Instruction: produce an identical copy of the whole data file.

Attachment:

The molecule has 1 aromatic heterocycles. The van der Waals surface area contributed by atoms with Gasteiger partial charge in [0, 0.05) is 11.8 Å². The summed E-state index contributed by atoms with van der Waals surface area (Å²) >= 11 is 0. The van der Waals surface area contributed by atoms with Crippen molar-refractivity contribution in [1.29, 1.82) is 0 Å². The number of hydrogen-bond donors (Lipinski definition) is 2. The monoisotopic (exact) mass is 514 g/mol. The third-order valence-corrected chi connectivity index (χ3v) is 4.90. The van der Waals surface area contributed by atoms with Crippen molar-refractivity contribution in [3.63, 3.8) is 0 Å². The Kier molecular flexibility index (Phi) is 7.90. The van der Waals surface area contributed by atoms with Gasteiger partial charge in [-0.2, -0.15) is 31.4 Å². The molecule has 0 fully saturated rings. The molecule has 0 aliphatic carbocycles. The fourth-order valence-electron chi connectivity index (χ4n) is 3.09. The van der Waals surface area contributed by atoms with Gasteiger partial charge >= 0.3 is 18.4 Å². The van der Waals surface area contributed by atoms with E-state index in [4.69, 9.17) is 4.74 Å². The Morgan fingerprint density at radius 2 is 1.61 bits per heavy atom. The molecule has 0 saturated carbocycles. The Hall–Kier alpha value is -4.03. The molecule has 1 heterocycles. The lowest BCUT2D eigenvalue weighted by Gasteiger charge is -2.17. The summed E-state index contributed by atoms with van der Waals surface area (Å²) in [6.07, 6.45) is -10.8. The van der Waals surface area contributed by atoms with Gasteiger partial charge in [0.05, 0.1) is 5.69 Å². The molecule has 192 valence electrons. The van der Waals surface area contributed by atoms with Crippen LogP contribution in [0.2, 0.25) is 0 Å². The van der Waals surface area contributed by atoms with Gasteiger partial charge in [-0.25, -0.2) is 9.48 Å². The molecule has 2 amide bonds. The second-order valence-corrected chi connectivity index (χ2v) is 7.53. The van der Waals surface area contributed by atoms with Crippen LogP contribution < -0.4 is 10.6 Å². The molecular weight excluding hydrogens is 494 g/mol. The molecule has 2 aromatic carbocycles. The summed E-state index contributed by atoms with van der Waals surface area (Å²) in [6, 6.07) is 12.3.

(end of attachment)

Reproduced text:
The molecule has 1 aromatic heterocycles. The van der Waals surface area contributed by atoms with Gasteiger partial charge in [0, 0.05) is 11.8 Å². The summed E-state index contributed by atoms with van der Waals surface area (Å²) >= 11 is 0. The van der Waals surface area contributed by atoms with Crippen molar-refractivity contribution in [1.29, 1.82) is 0 Å². The number of hydrogen-bond donors (Lipinski definition) is 2. The monoisotopic (exact) mass is 514 g/mol. The third-order valence-corrected chi connectivity index (χ3v) is 4.90. The van der Waals surface area contributed by atoms with Crippen molar-refractivity contribution in [3.63, 3.8) is 0 Å². The Kier molecular flexibility index (Phi) is 7.90. The van der Waals surface area contributed by atoms with Gasteiger partial charge in [-0.2, -0.15) is 31.4 Å². The molecule has 0 fully saturated rings. The molecule has 0 aliphatic carbocycles. The fourth-order valence-electron chi connectivity index (χ4n) is 3.09. The van der Waals surface area contributed by atoms with Gasteiger partial charge >= 0.3 is 18.4 Å². The van der Waals surface area contributed by atoms with E-state index in [4.69, 9.17) is 4.74 Å². The Morgan fingerprint density at radius 2 is 1.61 bits per heavy atom. The molecule has 0 saturated carbocycles. The Hall–Kier alpha value is -4.03. The molecule has 1 heterocycles. The lowest BCUT2D eigenvalue weighted by Gasteiger charge is -2.17. The summed E-state index contributed by atoms with van der Waals surface area (Å²) in [6.07, 6.45) is -10.8. The van der Waals surface area contributed by atoms with Gasteiger partial charge in [0.05, 0.1) is 5.69 Å². The molecule has 192 valence electrons. The van der Waals surface area contributed by atoms with Crippen LogP contribution in [0.2, 0.25) is 0 Å². The van der Waals surface area contributed by atoms with Gasteiger partial charge in [-0.25, -0.2) is 9.48 Å². The molecule has 2 amide bonds. The second-order valence-corrected chi connectivity index (χ2v) is 7.53. The van der Waals surface area contributed by atoms with Crippen LogP contribution < -0.4 is 10.6 Å². The molecular weight excluding hydrogens is 494 g/mol. The molecule has 2 aromatic carbocycles. The summed E-state index contributed by atoms with van der Waals surface area (Å²) in [6, 6.07) is 12.3.